In the past two years alone we’ve seen releases from the major deathcore bands that debuted back in the early 00’s. Everyone from Whitechapel to Carnifex back in 2016, to more recently with Suicide Silence and Oceano. Throughout the genre many of these bands have attempted to reinvigorate their style. Since their 2010 debut The Adversary, Thy Art Is Murder have kept a consistent tone in their sound, leading them to their fourth studio LP Dear Desolation (Nuclear Blast). While the overall structure is pretty cookie cutter, the record from the get-go is a pounding adrenaline rush.
Dear Desolation is a pure deathcore enthusiast’s wet dream. Everything one can imagine from the genre’s defining usage of blast beats and iconic breakdowns takes place. Vocalist CJ McMahon brings forth a vocalization that feels like a time machine, the guttural energy of his voice bringing back the feeling of those old school deathcore albums. These qualities appear in abundance in the record’s first single “Slaves Beyond Death”. McMahon’s voice bursts out before a metallic barrage of drums and blast beats. Playing alongside a dense and churning guitar rhythm, the track shifts into a dark melody that injects some flavor, setting forth a joyful chaotic flow. “The Son Of Misery” reflects this style, building on varying shifts in tempo throughout the progression. You either get the assault of speedy guitar tones that give off wicked vibes, or slower elements that vibrate with auras of gloom. As one of the LP’s standout tracks, “Puppet Master” is a straight up banger. Ripping tempos meet aggressive instrumentation that let loose a savage energy.
Structure is the weak side to Dear Desolation. The repetitive chemistry can take one out of the music, for the formula to each song becomes easy to predict. On the other hand, one of the good things about Dear Desolation is that while the flow of each track plays out similar from the last, the music produces such a wild energy and emotion, that one can’t help but get into the hectic adrenaline. The actual structure may wear on certain listeners who prefer their music to be more technical or progressive, for there are fairly few spins that take place throughout the album to introduce anything new.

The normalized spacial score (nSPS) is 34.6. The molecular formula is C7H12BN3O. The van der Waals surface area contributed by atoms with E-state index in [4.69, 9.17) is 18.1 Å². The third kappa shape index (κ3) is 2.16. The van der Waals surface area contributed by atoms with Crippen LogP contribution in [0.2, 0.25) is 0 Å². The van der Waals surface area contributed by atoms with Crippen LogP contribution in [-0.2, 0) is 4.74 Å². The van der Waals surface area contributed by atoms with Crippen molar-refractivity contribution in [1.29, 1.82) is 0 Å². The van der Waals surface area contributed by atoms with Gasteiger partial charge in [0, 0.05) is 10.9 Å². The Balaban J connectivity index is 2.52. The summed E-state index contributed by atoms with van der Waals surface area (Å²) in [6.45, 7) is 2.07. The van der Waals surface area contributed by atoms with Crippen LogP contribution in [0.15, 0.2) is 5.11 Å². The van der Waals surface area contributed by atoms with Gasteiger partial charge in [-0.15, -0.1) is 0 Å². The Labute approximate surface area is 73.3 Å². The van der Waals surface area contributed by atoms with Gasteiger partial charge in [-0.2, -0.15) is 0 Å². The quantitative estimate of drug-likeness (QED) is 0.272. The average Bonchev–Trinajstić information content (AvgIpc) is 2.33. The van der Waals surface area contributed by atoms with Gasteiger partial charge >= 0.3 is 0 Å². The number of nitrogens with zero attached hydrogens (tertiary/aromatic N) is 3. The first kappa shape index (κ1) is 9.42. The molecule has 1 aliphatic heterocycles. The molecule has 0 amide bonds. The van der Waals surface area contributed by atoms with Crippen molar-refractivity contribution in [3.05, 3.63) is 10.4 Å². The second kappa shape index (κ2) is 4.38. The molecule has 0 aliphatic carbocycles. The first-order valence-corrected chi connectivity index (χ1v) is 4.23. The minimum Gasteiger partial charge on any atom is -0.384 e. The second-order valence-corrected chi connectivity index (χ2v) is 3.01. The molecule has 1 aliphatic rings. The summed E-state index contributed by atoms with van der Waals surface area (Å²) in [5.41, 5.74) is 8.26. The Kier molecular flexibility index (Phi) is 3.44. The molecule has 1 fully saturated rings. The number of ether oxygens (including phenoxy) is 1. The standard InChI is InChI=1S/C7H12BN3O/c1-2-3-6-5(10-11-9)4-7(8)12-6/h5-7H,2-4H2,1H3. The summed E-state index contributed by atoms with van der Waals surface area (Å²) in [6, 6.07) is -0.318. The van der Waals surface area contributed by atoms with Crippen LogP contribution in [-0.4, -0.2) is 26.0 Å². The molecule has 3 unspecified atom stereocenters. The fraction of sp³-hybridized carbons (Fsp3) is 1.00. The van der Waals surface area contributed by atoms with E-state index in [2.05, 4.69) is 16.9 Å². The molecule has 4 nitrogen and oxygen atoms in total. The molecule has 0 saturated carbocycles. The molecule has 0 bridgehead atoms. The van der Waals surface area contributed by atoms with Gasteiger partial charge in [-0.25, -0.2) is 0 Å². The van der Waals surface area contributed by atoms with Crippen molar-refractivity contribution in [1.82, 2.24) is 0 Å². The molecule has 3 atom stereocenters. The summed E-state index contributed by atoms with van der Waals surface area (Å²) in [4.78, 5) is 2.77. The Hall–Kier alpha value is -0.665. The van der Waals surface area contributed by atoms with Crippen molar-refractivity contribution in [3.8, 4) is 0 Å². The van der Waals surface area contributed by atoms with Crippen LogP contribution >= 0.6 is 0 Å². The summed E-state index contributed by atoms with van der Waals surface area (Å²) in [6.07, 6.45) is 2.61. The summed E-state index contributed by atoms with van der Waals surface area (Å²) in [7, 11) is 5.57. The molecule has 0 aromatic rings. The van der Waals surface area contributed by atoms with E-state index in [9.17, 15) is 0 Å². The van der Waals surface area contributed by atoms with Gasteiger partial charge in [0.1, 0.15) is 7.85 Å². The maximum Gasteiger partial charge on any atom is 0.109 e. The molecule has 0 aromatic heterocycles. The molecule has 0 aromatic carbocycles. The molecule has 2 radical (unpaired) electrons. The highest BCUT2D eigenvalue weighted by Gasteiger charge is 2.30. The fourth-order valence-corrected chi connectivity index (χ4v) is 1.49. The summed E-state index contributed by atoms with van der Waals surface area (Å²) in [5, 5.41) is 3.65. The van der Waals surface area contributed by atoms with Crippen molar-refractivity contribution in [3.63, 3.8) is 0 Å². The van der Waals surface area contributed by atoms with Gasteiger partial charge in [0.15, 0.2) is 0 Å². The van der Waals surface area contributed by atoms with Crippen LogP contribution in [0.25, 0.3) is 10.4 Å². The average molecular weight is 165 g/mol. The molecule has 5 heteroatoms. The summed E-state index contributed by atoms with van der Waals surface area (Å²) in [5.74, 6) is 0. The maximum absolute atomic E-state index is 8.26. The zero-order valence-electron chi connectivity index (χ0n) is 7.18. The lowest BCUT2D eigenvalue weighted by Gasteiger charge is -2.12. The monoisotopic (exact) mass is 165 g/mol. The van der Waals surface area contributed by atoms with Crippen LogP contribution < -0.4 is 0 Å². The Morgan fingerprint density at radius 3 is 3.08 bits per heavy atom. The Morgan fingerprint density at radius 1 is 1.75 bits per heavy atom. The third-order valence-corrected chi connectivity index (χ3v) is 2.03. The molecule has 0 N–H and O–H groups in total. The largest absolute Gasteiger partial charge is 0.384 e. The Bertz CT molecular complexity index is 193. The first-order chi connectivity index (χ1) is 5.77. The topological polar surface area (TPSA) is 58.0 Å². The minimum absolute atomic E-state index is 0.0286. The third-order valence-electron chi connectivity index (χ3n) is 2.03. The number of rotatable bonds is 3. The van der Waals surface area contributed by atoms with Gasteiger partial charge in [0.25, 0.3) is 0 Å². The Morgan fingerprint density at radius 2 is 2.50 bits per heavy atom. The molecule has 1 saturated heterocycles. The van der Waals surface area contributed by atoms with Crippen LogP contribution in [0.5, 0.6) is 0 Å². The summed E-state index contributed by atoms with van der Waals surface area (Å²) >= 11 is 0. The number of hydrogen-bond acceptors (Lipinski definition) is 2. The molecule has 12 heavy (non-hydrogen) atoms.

“Death Dealer” attempts to introduce some new changes, for it’s the first real time where a song begins with a slower approach. The guitar shines through with a melancholy ring that drapes a shade of gloom over the track. McMahon’s vocals pounce through with a menacing appeal as the work progresses to its core sound of blast beats and crunchy instrumentation. “Man Is The Enemy” plays around with this gloom-like aura in certain sections, while “The Skin Of The Serpent” continues with the same consistent playing we’ve come to know since the beginning of the album.
From the first track of Dear Desolation you get a decent understanding of how everything is going to sound. This black and white structure holds a lot of the music back from exploring new grounds and progressing to potentially more sinister levels. Other than that, Thy Art Is Murder packs a whole lot of pounding chaos into their work. Among the deathcore bands that have continued to create since the genre began, Thy Art Is Murder leans more towards maintaining that iconic style that was so heavily popular back in the day. Even though the structure takes some chemistry out of the equation, the band still gives a solid delivery that crushes with sharp and metallic instrumentation, along with vocalization that adds some nice inflections of emotion. Dear Desolation is an entertaining work that provides a sense of excitement that will please those looking for straight forward heavy music.